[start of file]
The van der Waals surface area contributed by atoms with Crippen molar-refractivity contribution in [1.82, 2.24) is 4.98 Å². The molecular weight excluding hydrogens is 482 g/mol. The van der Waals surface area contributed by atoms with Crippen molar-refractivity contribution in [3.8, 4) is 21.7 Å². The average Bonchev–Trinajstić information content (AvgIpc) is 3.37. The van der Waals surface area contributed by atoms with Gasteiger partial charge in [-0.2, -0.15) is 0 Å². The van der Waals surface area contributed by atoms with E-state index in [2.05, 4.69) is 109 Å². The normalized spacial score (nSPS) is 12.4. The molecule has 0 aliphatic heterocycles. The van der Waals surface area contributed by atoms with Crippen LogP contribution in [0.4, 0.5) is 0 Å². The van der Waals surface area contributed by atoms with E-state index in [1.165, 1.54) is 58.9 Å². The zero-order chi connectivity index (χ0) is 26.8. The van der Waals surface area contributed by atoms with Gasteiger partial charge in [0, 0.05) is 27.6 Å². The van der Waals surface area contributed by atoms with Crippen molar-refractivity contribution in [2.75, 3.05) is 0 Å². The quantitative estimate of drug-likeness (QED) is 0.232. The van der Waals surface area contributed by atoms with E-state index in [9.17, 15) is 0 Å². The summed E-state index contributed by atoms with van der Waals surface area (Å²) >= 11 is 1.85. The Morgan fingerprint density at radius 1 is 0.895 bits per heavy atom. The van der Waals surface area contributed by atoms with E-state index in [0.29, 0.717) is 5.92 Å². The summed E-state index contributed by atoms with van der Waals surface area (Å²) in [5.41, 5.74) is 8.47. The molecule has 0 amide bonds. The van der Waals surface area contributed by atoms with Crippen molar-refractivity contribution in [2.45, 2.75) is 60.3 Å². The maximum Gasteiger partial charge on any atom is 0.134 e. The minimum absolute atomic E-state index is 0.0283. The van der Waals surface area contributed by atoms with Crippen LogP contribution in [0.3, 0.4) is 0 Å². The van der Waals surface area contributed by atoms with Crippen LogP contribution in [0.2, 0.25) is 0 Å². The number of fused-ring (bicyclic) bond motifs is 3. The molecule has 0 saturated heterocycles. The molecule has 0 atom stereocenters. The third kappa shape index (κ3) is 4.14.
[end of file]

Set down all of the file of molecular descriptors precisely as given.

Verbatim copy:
The van der Waals surface area contributed by atoms with Crippen molar-refractivity contribution in [1.82, 2.24) is 4.98 Å². The molecular weight excluding hydrogens is 482 g/mol. The van der Waals surface area contributed by atoms with Crippen molar-refractivity contribution in [3.8, 4) is 21.7 Å². The average Bonchev–Trinajstić information content (AvgIpc) is 3.37. The van der Waals surface area contributed by atoms with Gasteiger partial charge in [-0.2, -0.15) is 0 Å². The van der Waals surface area contributed by atoms with E-state index in [2.05, 4.69) is 109 Å². The normalized spacial score (nSPS) is 12.4. The molecule has 0 aliphatic heterocycles. The van der Waals surface area contributed by atoms with Crippen LogP contribution in [0.4, 0.5) is 0 Å². The van der Waals surface area contributed by atoms with E-state index in [1.165, 1.54) is 58.9 Å². The zero-order chi connectivity index (χ0) is 26.8. The van der Waals surface area contributed by atoms with Gasteiger partial charge in [0, 0.05) is 27.6 Å². The van der Waals surface area contributed by atoms with Crippen molar-refractivity contribution in [2.75, 3.05) is 0 Å². The quantitative estimate of drug-likeness (QED) is 0.232. The van der Waals surface area contributed by atoms with E-state index in [9.17, 15) is 0 Å². The summed E-state index contributed by atoms with van der Waals surface area (Å²) >= 11 is 1.85. The Morgan fingerprint density at radius 1 is 0.895 bits per heavy atom. The van der Waals surface area contributed by atoms with E-state index in [0.29, 0.717) is 5.92 Å². The summed E-state index contributed by atoms with van der Waals surface area (Å²) in [5.41, 5.74) is 8.47. The molecule has 0 amide bonds. The van der Waals surface area contributed by atoms with Crippen molar-refractivity contribution in [2.45, 2.75) is 60.3 Å². The maximum Gasteiger partial charge on any atom is 0.134 e. The minimum absolute atomic E-state index is 0.0283. The van der Waals surface area contributed by atoms with Crippen LogP contribution in [0.3, 0.4) is 0 Å². The van der Waals surface area contributed by atoms with Crippen LogP contribution in [0.2, 0.25) is 0 Å². The number of fused-ring (bicyclic) bond motifs is 3. The molecule has 0 saturated heterocycles. The molecule has 0 atom stereocenters. The third kappa shape index (κ3) is 4.14.